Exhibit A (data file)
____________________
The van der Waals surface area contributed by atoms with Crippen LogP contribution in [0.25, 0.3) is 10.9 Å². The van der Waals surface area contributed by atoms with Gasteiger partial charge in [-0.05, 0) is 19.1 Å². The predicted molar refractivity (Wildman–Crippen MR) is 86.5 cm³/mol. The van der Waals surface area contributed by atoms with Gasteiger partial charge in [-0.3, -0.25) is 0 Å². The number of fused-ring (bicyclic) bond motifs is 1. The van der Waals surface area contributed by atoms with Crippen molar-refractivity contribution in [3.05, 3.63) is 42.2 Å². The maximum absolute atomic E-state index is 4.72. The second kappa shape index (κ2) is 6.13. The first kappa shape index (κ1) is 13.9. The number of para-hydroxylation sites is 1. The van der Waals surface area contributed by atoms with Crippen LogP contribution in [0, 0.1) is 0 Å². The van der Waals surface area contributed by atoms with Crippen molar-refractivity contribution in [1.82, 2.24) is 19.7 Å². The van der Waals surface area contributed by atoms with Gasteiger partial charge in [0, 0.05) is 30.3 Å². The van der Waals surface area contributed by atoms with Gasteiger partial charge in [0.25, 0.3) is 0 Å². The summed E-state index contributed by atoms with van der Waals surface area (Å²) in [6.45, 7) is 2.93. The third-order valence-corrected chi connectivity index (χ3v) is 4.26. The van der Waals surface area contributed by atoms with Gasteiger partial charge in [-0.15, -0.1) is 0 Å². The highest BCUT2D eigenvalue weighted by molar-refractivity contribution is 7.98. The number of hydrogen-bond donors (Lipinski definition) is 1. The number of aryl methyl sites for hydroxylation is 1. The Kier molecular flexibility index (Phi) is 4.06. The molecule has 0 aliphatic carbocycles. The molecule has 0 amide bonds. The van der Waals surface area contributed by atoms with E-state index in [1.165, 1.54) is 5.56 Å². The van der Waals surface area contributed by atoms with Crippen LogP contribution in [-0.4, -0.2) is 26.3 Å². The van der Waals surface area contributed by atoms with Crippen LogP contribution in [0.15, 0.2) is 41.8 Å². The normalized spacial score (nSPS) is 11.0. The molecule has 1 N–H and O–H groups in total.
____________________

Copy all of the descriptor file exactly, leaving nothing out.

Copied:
The van der Waals surface area contributed by atoms with Crippen LogP contribution in [0.25, 0.3) is 10.9 Å². The van der Waals surface area contributed by atoms with Gasteiger partial charge in [-0.05, 0) is 19.1 Å². The predicted molar refractivity (Wildman–Crippen MR) is 86.5 cm³/mol. The van der Waals surface area contributed by atoms with Gasteiger partial charge in [-0.3, -0.25) is 0 Å². The number of fused-ring (bicyclic) bond motifs is 1. The van der Waals surface area contributed by atoms with Crippen molar-refractivity contribution in [3.05, 3.63) is 42.2 Å². The maximum absolute atomic E-state index is 4.72. The second kappa shape index (κ2) is 6.13. The first kappa shape index (κ1) is 13.9. The number of para-hydroxylation sites is 1. The van der Waals surface area contributed by atoms with Crippen LogP contribution in [0, 0.1) is 0 Å². The van der Waals surface area contributed by atoms with Crippen molar-refractivity contribution in [1.82, 2.24) is 19.7 Å². The van der Waals surface area contributed by atoms with Gasteiger partial charge in [0, 0.05) is 30.3 Å². The van der Waals surface area contributed by atoms with Gasteiger partial charge in [0.25, 0.3) is 0 Å². The summed E-state index contributed by atoms with van der Waals surface area (Å²) in [6.45, 7) is 2.93. The third-order valence-corrected chi connectivity index (χ3v) is 4.26. The van der Waals surface area contributed by atoms with Gasteiger partial charge in [-0.15, -0.1) is 0 Å². The highest BCUT2D eigenvalue weighted by molar-refractivity contribution is 7.98. The number of hydrogen-bond donors (Lipinski definition) is 1. The number of aryl methyl sites for hydroxylation is 1. The Kier molecular flexibility index (Phi) is 4.06. The molecule has 0 aliphatic carbocycles. The molecule has 0 amide bonds. The van der Waals surface area contributed by atoms with E-state index in [1.165, 1.54) is 5.56 Å². The van der Waals surface area contributed by atoms with Crippen LogP contribution in [-0.4, -0.2) is 26.3 Å². The van der Waals surface area contributed by atoms with Crippen LogP contribution in [0.15, 0.2) is 41.8 Å². The normalized spacial score (nSPS) is 11.0. The molecule has 1 N–H and O–H groups in total.